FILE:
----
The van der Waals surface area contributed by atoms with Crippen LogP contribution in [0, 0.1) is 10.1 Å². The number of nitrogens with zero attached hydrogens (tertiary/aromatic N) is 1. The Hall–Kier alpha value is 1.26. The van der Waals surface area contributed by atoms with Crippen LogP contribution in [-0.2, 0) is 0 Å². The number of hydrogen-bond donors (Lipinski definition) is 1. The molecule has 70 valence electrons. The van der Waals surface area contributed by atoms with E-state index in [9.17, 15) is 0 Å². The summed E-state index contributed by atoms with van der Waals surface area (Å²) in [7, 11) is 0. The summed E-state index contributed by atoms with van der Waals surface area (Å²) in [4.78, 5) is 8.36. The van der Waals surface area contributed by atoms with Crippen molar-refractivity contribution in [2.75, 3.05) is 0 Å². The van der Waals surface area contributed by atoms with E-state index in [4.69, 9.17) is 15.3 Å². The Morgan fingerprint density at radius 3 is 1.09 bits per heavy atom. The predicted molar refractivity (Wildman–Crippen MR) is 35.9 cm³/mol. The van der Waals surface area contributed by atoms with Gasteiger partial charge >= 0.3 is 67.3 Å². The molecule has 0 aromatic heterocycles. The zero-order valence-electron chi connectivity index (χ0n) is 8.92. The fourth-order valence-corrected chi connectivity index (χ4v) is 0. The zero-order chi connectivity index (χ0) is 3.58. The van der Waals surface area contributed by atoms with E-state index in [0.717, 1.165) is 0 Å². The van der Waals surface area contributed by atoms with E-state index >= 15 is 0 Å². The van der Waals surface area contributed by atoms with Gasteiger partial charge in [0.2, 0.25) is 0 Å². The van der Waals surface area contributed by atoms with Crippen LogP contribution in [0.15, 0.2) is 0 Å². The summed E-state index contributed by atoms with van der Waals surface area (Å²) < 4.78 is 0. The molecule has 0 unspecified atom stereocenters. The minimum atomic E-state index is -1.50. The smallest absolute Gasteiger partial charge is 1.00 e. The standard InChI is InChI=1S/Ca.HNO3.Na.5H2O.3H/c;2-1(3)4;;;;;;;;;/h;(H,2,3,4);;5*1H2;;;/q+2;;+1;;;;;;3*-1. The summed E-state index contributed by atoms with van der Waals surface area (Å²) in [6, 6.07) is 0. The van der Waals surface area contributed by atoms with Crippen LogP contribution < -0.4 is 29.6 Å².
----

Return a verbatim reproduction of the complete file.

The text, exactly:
The van der Waals surface area contributed by atoms with Crippen LogP contribution in [0, 0.1) is 10.1 Å². The number of nitrogens with zero attached hydrogens (tertiary/aromatic N) is 1. The Hall–Kier alpha value is 1.26. The van der Waals surface area contributed by atoms with Crippen LogP contribution in [-0.2, 0) is 0 Å². The number of hydrogen-bond donors (Lipinski definition) is 1. The molecule has 70 valence electrons. The van der Waals surface area contributed by atoms with E-state index in [9.17, 15) is 0 Å². The summed E-state index contributed by atoms with van der Waals surface area (Å²) in [7, 11) is 0. The summed E-state index contributed by atoms with van der Waals surface area (Å²) in [4.78, 5) is 8.36. The van der Waals surface area contributed by atoms with Crippen molar-refractivity contribution in [2.75, 3.05) is 0 Å². The van der Waals surface area contributed by atoms with E-state index in [4.69, 9.17) is 15.3 Å². The Morgan fingerprint density at radius 3 is 1.09 bits per heavy atom. The predicted molar refractivity (Wildman–Crippen MR) is 35.9 cm³/mol. The van der Waals surface area contributed by atoms with Gasteiger partial charge >= 0.3 is 67.3 Å². The molecule has 0 aromatic heterocycles. The zero-order valence-electron chi connectivity index (χ0n) is 8.92. The fourth-order valence-corrected chi connectivity index (χ4v) is 0. The zero-order chi connectivity index (χ0) is 3.58. The van der Waals surface area contributed by atoms with E-state index in [0.717, 1.165) is 0 Å². The van der Waals surface area contributed by atoms with E-state index >= 15 is 0 Å². The van der Waals surface area contributed by atoms with Gasteiger partial charge in [0.2, 0.25) is 0 Å². The van der Waals surface area contributed by atoms with Crippen LogP contribution in [0.15, 0.2) is 0 Å². The summed E-state index contributed by atoms with van der Waals surface area (Å²) < 4.78 is 0. The molecule has 0 unspecified atom stereocenters. The minimum atomic E-state index is -1.50. The smallest absolute Gasteiger partial charge is 1.00 e. The standard InChI is InChI=1S/Ca.HNO3.Na.5H2O.3H/c;2-1(3)4;;;;;;;;;/h;(H,2,3,4);;5*1H2;;;/q+2;;+1;;;;;;3*-1. The summed E-state index contributed by atoms with van der Waals surface area (Å²) in [6, 6.07) is 0. The van der Waals surface area contributed by atoms with Crippen LogP contribution < -0.4 is 29.6 Å².